A compact camera for discerning buyers

The recent launch of the Sony Cyber-shot RX100 IV, the latest in the company's lauded RX100 series, was highly anticipated. The first two models were named editor's choice in the best compact prosumer category in The Straits Time Digital Life Awards in the past years.

Although the third model missed out on this year's award, I have high expectations of the latest one.

My enthusiasm was stoked by a number of its innovative features, including the world's first stacked 1-inch CMOS image sensor. Unlike conventional image sensors, this 20.2-megapixel sensor is built by putting layers on top of each other.

This allows more space behind each individual pixel for high-speed signal processing circuitry, for faster data readout. An attached memory chip acts as a buffer to store data, so the Bionz image processor can handle the data at a smoother pace. The result is five times the readout speed of its predecessor.

As a result, the camera is able to capture slow-motion video at up to 960 frames per second (fps), 4K (3,840 x 2,160 pixels) video capture and operate at an ultra-fast shutter speed of 1/32000 second.

Resolution of its electronic viewfinder (EVF) has gone up to 2.36 million dots from 1.44 million dots. Burst speed has also gone up to 16fps from 10fps. The new features have come at a cost though. This camera is $200 more expensive than its predecessor.


The Mark IV looks much like the previous model. The smooth aluminium frame feels great to hold. It has no contoured grip but its light weight makes it good for street and travel photography.

Button layout is well thought-out. A Mode dial on top lets you change shooting modes easily and quickly. Sony has combined two automatic modes in Mark III - superior auto and intelligent auto - into one automatic mode in this model. It also added the high frame rate (HFR) video mode.

I like that this Mode dial takes some effort to turn, which reduces the chance of users accidentally turning to other modes.

A rear clickable dial allows for quick access to Flash, Drive and other setting changes. A control ring around the lens barrel can be configured for lens zooming or other settings, via the camera's menu.

In Manual mode, you use the control ring to adjust aperture size, and the rear dial for shutter speed. In the Aperture-Priority mode, the control ring and rear dial both control the aperture settings. This duplication of functions appears in the Shutter-Priority mode as well, in which the control ring and rear dial are used to control shutter speed.

This is a waste, as one of the controls could have been used for exposure compensation instead. Hopefully, a future firmware update will fix this.

The electronic viewfinder (EVF) is bright and sharp, and especially useful when shooting in bright sunlight. I prefer composing pictures with an EVF rather than a display, so the improved resolution of the EVF in this version is a welcome addition.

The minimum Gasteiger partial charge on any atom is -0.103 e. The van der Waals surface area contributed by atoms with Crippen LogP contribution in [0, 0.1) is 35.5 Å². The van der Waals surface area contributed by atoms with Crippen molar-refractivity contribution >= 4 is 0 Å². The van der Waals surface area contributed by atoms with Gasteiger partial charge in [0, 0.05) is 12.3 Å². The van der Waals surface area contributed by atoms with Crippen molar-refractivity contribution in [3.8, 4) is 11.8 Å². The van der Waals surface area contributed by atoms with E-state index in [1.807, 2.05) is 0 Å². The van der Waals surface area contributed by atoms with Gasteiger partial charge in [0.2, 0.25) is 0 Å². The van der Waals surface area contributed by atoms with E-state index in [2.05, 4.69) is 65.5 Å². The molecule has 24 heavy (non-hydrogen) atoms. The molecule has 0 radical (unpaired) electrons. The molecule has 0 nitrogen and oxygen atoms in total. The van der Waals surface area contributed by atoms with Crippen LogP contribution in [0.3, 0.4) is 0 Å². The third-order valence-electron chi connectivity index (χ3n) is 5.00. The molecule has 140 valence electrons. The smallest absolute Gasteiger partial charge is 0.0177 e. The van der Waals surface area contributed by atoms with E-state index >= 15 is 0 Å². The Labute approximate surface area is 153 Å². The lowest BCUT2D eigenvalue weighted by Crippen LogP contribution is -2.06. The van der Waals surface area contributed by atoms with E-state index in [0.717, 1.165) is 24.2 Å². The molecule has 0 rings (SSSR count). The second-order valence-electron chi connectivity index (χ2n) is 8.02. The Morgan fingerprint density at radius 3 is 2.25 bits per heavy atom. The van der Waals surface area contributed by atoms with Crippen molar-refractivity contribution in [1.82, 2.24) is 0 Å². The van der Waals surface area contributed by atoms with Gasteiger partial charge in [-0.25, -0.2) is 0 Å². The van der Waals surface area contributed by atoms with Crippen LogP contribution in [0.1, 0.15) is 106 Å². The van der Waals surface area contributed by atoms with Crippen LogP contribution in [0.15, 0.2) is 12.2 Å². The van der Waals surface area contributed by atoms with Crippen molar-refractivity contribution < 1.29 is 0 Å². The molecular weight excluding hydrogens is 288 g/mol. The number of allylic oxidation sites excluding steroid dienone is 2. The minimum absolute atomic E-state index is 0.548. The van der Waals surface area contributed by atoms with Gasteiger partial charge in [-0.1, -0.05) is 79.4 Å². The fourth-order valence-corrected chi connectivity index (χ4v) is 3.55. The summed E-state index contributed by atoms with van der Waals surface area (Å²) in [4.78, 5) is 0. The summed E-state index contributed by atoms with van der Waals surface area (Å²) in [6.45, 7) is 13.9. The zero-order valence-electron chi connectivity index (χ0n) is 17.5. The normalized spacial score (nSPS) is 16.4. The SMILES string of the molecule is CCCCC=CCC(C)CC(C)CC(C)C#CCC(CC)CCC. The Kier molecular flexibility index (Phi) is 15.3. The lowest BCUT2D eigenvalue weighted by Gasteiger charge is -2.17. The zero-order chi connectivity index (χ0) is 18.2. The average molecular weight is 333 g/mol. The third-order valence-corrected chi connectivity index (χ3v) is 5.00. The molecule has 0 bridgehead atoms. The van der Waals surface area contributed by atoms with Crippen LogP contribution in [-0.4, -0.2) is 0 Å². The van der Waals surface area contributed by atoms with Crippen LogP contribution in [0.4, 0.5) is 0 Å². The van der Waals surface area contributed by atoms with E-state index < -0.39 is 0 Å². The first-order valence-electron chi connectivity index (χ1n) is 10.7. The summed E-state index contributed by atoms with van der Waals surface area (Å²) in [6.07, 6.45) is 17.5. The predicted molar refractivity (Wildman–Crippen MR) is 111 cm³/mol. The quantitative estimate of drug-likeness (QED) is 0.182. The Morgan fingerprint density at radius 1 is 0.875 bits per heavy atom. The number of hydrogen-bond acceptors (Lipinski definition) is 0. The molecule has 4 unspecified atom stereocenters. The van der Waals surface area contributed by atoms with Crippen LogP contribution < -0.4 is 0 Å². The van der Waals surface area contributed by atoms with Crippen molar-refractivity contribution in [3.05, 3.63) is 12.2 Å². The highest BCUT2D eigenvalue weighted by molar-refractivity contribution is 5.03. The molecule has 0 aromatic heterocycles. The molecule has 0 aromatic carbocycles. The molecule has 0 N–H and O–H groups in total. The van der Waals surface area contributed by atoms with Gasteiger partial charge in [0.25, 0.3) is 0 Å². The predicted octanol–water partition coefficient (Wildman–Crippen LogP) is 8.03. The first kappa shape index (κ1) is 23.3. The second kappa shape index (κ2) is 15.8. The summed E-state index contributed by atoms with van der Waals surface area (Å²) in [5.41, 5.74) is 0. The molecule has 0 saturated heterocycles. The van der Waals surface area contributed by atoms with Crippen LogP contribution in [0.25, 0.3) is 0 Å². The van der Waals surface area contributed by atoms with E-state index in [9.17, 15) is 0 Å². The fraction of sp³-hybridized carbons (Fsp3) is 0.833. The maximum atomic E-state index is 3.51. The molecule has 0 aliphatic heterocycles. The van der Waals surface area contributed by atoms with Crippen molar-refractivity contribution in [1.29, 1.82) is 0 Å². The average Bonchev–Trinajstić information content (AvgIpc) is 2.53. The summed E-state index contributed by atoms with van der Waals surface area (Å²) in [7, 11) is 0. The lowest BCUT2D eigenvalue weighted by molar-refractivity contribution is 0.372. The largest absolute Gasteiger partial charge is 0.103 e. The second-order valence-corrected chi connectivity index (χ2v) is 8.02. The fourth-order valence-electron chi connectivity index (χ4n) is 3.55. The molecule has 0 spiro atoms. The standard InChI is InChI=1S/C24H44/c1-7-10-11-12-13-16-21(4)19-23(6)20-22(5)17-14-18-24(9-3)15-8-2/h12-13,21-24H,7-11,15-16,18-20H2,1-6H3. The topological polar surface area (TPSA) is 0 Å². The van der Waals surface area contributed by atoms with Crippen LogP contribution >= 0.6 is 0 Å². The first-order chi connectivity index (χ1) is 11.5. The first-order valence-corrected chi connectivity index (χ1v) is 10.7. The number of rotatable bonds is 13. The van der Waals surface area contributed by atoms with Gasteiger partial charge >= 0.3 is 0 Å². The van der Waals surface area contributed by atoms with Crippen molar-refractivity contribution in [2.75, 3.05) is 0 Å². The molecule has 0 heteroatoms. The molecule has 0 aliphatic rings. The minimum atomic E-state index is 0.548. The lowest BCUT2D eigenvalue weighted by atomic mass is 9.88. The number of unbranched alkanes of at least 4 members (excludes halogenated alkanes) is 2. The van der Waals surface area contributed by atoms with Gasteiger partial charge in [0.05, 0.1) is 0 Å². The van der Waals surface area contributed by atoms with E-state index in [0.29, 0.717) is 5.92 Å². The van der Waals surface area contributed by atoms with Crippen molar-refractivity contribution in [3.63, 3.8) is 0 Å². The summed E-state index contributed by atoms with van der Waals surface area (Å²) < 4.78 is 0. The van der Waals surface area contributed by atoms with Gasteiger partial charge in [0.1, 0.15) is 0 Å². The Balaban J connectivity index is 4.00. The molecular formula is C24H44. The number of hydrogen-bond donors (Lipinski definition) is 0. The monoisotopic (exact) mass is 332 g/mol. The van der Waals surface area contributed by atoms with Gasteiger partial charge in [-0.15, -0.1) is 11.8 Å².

The 3-inch display can be tilted down by 45 degrees and up by 180 degrees - perfect for selfie lovers. By default, the camera automatically activates a 3-second timer with the display in these positions. But the display is still not touchscreen.


The camera starts up and shuts down in 1.6 seconds - marginally faster than its predecessor. Zooming from 24mm to 70mm takes the same 2 seconds.

Autofocusing (AF) is almost instantaneous in bright light. In dim light, it takes about 1.1 seconds to achieve focus with AF assist light.

Using an SD card with a writing speed of 95MB/s, the camera captured 43 RAW images in 6.2 seconds before the buffer ran out. That's nearly twice the speed and buffer load of its predecessor. It seems the new stacked image sensor is working.

One more thing: Please note that you will need a 64GB SDXC card for slow-motion video capture.


Images are sharp with crisp details and have nice saturation across the entire focal range. But the edges seem to be a tad soft and chromatic aberration is visible in high contrast scenes.

Image noise performance is similar to its predecessor, with no noise artefacts until ISO 800. Only at ISO 1,600 are noise artefacts visible.

Pictures shot at ISO 3,200 are good for small prints like 3R size. But anything above ISO 6,400 may show up too many visible noise artefacts during printing.

Video quality - both full high-definition (HD) and 4K - is crisp. But it may take 2 seconds to get a sharp focus when you pan to a new scene.

Slow-motion videos at 960fps (which yields 1,136 x 384 pixels image quality) are upscaled to full HD. So don't expect true HD video quality when shooting in this mode.

Battery life is at about 280 stills on a full charge - around 30 frames fewer than the previous model.

• Verdict: The Sony Cyber-shot RX100 VI should satisfy even discerning compact camera lovers, since it is essentially a "RX100 IIIS" with faster operation, quality 4K and slow-motion video capture.

PRICE: $1,399
IMAGE SENSOR: 20.1-megapixel 1-inch Exmor RS CMOS
LENS: 24-70mm f/1.8-f/2.8
DISPLAY: Tiltable 3-inch LCD with 1,228,800 dots; Built-in electronic viewfinder with 2,359,296 dots
SHOOTING SPEED: Up to 16 frames per second
CONNECTIVITY: Wi-Fi, Near Field Communication
WEIGHT: 298g (with battery and memory card)

FEATURES: 1 2 3 4 5
DESIGN: 1 2 3 4 5
PERFORMANCE: 1 2 3 4 5|
BATTERY LIFE: 1 2 3 4 5
VALUE FOR MONEY: 1 2 3 4 5

OVERALL: 1 2 3 4 5


This article was first published on Aug 12, 2015.
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